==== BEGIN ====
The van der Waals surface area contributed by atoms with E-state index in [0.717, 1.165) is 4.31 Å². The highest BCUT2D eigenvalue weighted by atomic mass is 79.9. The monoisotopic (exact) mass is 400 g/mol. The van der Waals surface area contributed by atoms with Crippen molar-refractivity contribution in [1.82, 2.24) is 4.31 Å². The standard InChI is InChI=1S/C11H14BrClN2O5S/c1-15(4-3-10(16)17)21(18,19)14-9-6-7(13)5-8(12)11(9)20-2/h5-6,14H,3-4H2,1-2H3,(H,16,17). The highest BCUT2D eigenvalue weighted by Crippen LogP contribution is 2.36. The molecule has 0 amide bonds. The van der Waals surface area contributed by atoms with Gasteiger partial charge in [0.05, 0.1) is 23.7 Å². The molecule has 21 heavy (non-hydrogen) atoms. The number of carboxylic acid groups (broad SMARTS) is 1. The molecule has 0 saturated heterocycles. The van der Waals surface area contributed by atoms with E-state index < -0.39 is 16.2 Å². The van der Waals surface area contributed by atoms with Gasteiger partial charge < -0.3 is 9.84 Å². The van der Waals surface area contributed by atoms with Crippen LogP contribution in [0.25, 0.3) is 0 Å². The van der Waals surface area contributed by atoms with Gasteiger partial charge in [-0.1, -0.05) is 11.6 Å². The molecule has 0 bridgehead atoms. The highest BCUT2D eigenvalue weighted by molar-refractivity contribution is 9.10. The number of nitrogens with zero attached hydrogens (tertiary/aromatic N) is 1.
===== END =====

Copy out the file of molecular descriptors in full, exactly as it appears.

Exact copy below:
The van der Waals surface area contributed by atoms with E-state index in [0.717, 1.165) is 4.31 Å². The highest BCUT2D eigenvalue weighted by atomic mass is 79.9. The monoisotopic (exact) mass is 400 g/mol. The van der Waals surface area contributed by atoms with Crippen molar-refractivity contribution in [1.82, 2.24) is 4.31 Å². The standard InChI is InChI=1S/C11H14BrClN2O5S/c1-15(4-3-10(16)17)21(18,19)14-9-6-7(13)5-8(12)11(9)20-2/h5-6,14H,3-4H2,1-2H3,(H,16,17). The highest BCUT2D eigenvalue weighted by Crippen LogP contribution is 2.36. The molecule has 0 amide bonds. The van der Waals surface area contributed by atoms with Gasteiger partial charge in [0.05, 0.1) is 23.7 Å². The molecule has 21 heavy (non-hydrogen) atoms. The number of carboxylic acid groups (broad SMARTS) is 1. The molecule has 0 saturated heterocycles. The van der Waals surface area contributed by atoms with E-state index < -0.39 is 16.2 Å². The van der Waals surface area contributed by atoms with Gasteiger partial charge < -0.3 is 9.84 Å². The van der Waals surface area contributed by atoms with Crippen LogP contribution in [0.25, 0.3) is 0 Å². The van der Waals surface area contributed by atoms with Gasteiger partial charge in [-0.1, -0.05) is 11.6 Å². The molecule has 0 bridgehead atoms. The highest BCUT2D eigenvalue weighted by molar-refractivity contribution is 9.10. The number of nitrogens with zero attached hydrogens (tertiary/aromatic N) is 1.